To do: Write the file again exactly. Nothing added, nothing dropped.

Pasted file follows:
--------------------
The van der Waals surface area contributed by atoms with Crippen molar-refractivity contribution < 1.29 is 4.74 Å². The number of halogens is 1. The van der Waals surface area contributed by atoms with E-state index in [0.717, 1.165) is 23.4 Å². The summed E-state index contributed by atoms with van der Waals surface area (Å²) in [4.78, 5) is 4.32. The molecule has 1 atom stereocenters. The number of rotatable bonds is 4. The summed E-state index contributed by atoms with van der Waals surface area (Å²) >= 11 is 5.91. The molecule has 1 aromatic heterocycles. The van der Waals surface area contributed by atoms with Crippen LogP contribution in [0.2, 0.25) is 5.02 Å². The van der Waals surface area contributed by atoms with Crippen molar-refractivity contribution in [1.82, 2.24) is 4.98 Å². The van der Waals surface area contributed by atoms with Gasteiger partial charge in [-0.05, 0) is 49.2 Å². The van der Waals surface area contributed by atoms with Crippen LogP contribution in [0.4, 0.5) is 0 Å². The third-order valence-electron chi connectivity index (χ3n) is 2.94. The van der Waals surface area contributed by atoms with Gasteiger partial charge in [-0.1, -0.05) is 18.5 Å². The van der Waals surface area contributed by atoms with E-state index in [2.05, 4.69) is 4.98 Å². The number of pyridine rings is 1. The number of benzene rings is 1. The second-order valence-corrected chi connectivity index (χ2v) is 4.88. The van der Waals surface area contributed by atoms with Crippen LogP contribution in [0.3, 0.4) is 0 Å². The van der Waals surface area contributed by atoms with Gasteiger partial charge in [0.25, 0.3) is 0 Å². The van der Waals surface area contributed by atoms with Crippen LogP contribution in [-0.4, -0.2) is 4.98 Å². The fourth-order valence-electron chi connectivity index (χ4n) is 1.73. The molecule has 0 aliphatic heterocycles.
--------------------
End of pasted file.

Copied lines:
The van der Waals surface area contributed by atoms with Crippen molar-refractivity contribution < 1.29 is 4.74 Å². The number of halogens is 1. The van der Waals surface area contributed by atoms with E-state index in [0.717, 1.165) is 23.4 Å². The summed E-state index contributed by atoms with van der Waals surface area (Å²) in [4.78, 5) is 4.32. The molecule has 1 atom stereocenters. The number of rotatable bonds is 4. The summed E-state index contributed by atoms with van der Waals surface area (Å²) >= 11 is 5.91. The molecule has 1 aromatic heterocycles. The van der Waals surface area contributed by atoms with Crippen LogP contribution in [0.2, 0.25) is 5.02 Å². The van der Waals surface area contributed by atoms with Crippen molar-refractivity contribution in [1.82, 2.24) is 4.98 Å². The van der Waals surface area contributed by atoms with Gasteiger partial charge in [-0.05, 0) is 49.2 Å². The van der Waals surface area contributed by atoms with Crippen LogP contribution in [0.4, 0.5) is 0 Å². The third-order valence-electron chi connectivity index (χ3n) is 2.94. The van der Waals surface area contributed by atoms with Gasteiger partial charge in [-0.1, -0.05) is 18.5 Å². The van der Waals surface area contributed by atoms with E-state index in [2.05, 4.69) is 4.98 Å². The number of pyridine rings is 1. The number of benzene rings is 1. The second-order valence-corrected chi connectivity index (χ2v) is 4.88. The van der Waals surface area contributed by atoms with Crippen LogP contribution in [0.3, 0.4) is 0 Å². The van der Waals surface area contributed by atoms with Gasteiger partial charge in [0.25, 0.3) is 0 Å². The van der Waals surface area contributed by atoms with Crippen LogP contribution in [-0.4, -0.2) is 4.98 Å². The fourth-order valence-electron chi connectivity index (χ4n) is 1.73. The molecule has 0 aliphatic heterocycles.